|Photo: Jodi Hernandez/NBC Bay Area
|It’s cool, it’s useful, it’s CBD-rich… but folks, it ain’t “new,” and it grows for free all over the Midwestern U.S.
The supposed “news” from California is that a “new strain of marijuana” has been discovered, one which “strips away the buzz” from pot. Anybody who thinks there’s anything “new” about this development has never tried getting high on Midwestern ditch weed (feral hemp), or any strain of cannabis bred for fiber content.
The good news is, the medicinal properties of cannabidiol (CBD) are finally getting recognition. CBD helps to provide many of the medicinal effects of marijuana, and is a separate cannabinoid from THC, which also provides medical benefits but is chiefly known for being a major component of the pot “high.”
|Photo: The Daily Hick
|Nebraska ditch weed, feral descendants of last century’s hemp crop. Wild hemp grows across much of the Midwest.
In fact, the pharmaceutical industry has been so narrowly focused on THC that it has, up until now, mostly ignored the critical role played by the other cannabinoids.
This is the reason that, exciting as it sounds, 100 percent pure, pharmaceutical THC — as in prescription Marinol — is so disappointing for the vast majority of medical marijuana users.
The salutary medicinal effects of good cannabis are a result of the complex interplay between all the naturally occurring cannabinoids; reducing that rich symphony of beneficial substances down to just THC is akin to isolating the lead guitar of a music track and calling that the entire song.
In any event, that oversight may be on its way to eventually changing now that David Lampach of Oakland’s Steep Hill medical cannabis testing lab has “identified” the CBD-dominant strain, report Jessica Greene and Jodi Hernandez of NBC Bay Area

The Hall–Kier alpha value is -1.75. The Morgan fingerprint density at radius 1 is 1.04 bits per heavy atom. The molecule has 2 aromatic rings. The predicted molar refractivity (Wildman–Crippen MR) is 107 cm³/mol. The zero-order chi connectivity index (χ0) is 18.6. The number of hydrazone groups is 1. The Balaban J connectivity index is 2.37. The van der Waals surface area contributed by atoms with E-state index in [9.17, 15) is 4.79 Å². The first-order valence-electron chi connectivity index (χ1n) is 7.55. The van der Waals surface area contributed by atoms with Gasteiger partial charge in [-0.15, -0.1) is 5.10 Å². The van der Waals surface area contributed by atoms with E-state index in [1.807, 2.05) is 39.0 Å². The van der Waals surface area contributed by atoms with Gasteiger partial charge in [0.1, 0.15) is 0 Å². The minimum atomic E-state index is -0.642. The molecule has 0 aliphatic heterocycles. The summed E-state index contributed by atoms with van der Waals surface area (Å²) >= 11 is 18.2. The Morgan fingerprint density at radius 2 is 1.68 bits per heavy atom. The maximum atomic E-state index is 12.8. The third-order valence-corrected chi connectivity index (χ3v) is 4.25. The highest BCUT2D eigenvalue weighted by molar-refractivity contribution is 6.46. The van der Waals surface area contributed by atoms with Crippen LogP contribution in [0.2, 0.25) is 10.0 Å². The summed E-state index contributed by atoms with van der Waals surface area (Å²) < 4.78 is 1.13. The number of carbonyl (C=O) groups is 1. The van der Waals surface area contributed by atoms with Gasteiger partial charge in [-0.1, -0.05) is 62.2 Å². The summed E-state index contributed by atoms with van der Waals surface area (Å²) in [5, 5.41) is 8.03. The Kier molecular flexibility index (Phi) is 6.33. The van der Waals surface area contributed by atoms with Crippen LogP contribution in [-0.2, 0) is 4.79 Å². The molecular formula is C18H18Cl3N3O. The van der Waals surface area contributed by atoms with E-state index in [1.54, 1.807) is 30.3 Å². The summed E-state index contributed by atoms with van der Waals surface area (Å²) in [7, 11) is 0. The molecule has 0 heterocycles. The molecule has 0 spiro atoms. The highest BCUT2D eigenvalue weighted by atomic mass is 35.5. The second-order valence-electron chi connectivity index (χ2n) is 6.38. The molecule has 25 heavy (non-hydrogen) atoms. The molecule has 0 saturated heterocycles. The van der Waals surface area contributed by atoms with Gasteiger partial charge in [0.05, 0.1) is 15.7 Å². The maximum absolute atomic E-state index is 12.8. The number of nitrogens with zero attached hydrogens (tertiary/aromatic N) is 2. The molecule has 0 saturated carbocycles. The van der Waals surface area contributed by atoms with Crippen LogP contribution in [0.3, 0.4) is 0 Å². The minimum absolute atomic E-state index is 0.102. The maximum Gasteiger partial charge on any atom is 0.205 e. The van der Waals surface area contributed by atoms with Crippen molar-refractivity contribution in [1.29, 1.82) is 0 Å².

Lampach likened the discovery of a CBD dominant strain to striking gold, which is slightly ironic, since this “new discovery” is something for which Californians will now be paying high-ass dispensary prices, despite the fact that it is, essentially, already growing free all over the Midwest.
“We thought, ‘Wow! Here’s a whole new angle on cannabis we never knew existed,” Lampach said. (Two words, David: ditch weed.)
“I think there are a lot of people who need cannabis and don’t want to get high, and for those people, it’s a good thing,” Lampach said.
Steve DeAngelo, executive director of Oakland’s Harborside Health Center, called the “discovery” a major breakthrough.
“One of the great benefits of CBD-rich medicine is that we’re able to deliver the medical effects of cannabis to patients without the psychoactive effects, which many patients see as undesirable side effects,” DeAngelo said.
According to DeAngelo, Harborside now carries a limited supply of the CBD-rich strain, and hope to be stocking much more of it in the near future.
Medical marijuana advocates say that although the CDB-dominant strain reduces the psychoactive effects of pot, making daily activities easier for some patients, some medical users still need the high-THC strains to address their conditions.